Kindertransport – March 2007


By: Diane Samuels

Directed by: Polly Teale

Company: Shared Experience

Venue: Yvonne Arnaud Theatre

Date: Friday 2nd March 2007

This was a very moving play, with a surprising amount of humour. It’s based on the experiences of the Jewish children who were sent away from Germany just before WWII, to England, many of whom never saw their families again. This play focuses on one child, Eva, who, at nine years old is sent away to England by her parents. She is taken in by a family in Manchester, grows up there, and eventually rejects her original family to maintain her Englishness. We see the story both in the past, reliving Eva’s journey and experiences, and also in the present, as Evelyn (her new name) tries to keep her previous life a secret from her teenage daughter. Her daughter is persistent, however, and with the help of her grandmother, the woman who took Eva in all those years ago, a truth of a sort emerges. Throughout all of this, there is the figure of the Ratcatcher, as in the Pied Piper, a story told to Eva as a child, and which should serve as a dire warning never to tell children scary stories. Eva is terrified of this figure when it’s just a story, but when it takes on flesh and blood through Nazi persecution, her terror is multiplied, and affects her life and the way she relates to others profoundly. Hence her daughter’s insistence on knowing about her mother’s past – she knows there’s something missing, and she’s appalled that her mother could wilfully keep it from her, when it’s part of who she is as well. Of course, to her mother it represents all her fears, so she doesn’t want to face it, but through this confrontation, she seems to come to a gradual acceptance of her past, even if it’s not all forgiven and forgotten.

The whole production of this play was excellent. All the performances were perfect, and the interweaving of the stories and the time elements was masterful. We were shown so much about human suffering, and courage and compassion, that I was moved to tears. I wasn’t sure about the Ratcatcher at first – he just seemed to collapse onto the stage and crawl around for a while, but eventually the symbolism took hold, and Evelyn’s final identification of the Ratcatcher with her mother was very powerful. I increasingly saw the Ratcatcher as more of a victim than a figure of terror, as the character’s make up and behaviour became more tortured. And I particularly liked the way I could feel sympathy for the various points of view and the choices which had been made, without judging or supporting any specific person. All the women were tremendously strong characters, and showed great courage in the face of their difficulties. It was also nice to see a genuinely kind mother figure for once, in the shape of the Mancunian woman who takes Eva in and supports her with an amazing degree of understanding throughout her life in England.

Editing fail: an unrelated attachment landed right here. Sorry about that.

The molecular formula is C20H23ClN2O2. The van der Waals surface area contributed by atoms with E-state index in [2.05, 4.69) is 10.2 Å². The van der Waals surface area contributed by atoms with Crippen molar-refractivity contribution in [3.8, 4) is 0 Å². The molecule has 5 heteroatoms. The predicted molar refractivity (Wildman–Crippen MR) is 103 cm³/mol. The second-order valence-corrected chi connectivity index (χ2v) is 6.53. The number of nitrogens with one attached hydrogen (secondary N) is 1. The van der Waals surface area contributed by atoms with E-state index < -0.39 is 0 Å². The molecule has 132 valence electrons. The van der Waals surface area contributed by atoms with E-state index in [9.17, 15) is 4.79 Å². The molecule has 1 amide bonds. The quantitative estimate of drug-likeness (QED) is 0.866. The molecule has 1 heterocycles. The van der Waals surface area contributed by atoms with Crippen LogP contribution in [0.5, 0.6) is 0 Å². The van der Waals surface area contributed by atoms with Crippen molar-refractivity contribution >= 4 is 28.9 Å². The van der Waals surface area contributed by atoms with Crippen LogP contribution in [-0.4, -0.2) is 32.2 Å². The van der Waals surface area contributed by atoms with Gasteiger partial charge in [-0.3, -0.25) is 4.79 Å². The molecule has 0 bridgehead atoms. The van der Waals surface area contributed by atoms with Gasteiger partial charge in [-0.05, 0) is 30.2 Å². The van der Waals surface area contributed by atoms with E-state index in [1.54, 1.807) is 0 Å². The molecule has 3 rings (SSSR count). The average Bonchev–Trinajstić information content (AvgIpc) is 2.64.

The set was very evocative. It was a large attic space, with lots of “storage solutions” as they’re called nowadays – several wardrobes, chests of drawers, trunks and boxes lined the space, and various items of bric-a-brac were scattered around or piled in a corner. There was also a ladder resting on a cam ceiling, which was used to get Eva on and off her ship to England. Wardrobe doors doubled as room doors, and Eva did a fair bit of climbing over the furniture and boxes – good for showing us the scene settings, and also evoking the natural way children behave.

The one man in the cast played several parts. Apart from the Ratcatcher, he was also a German official on the train taking the children to the boat, who stole Eva’s money, but let her keep her mouth-organ, as well as giving her a sweetie – he thought he was being so good! He returned as a postman who delivers Eva’s Ratcatcher book from her mother, when they could still get post through, and who jokes with her about the Nazi salute. And he’s also an unpleasant railway guard who intimidates Eva when she’s waiting for her parents to arrive – they almost made it, but war broke out a few days too soon.

Eva’s rejection of her natural mother after the war was a very moving scene. I could see both points of view – her mother has never stopped loving her, and still sees Eva as her daughter, with the other mother just a temporary relationship, as if Eva had simply been a lodger. Eva/Evelyn, on the other hand, has built a life for herself, has been through untold suffering, trying to get her parents the papers they need to get out of Germany and join her, and now she’s not the little girl who left her mother before the war. Even then, her mother had been pushing her to do things for herself, and to stand on her own feet. Now she’s doing it, and both of them are suffering.

© 2007 Sheila Evans at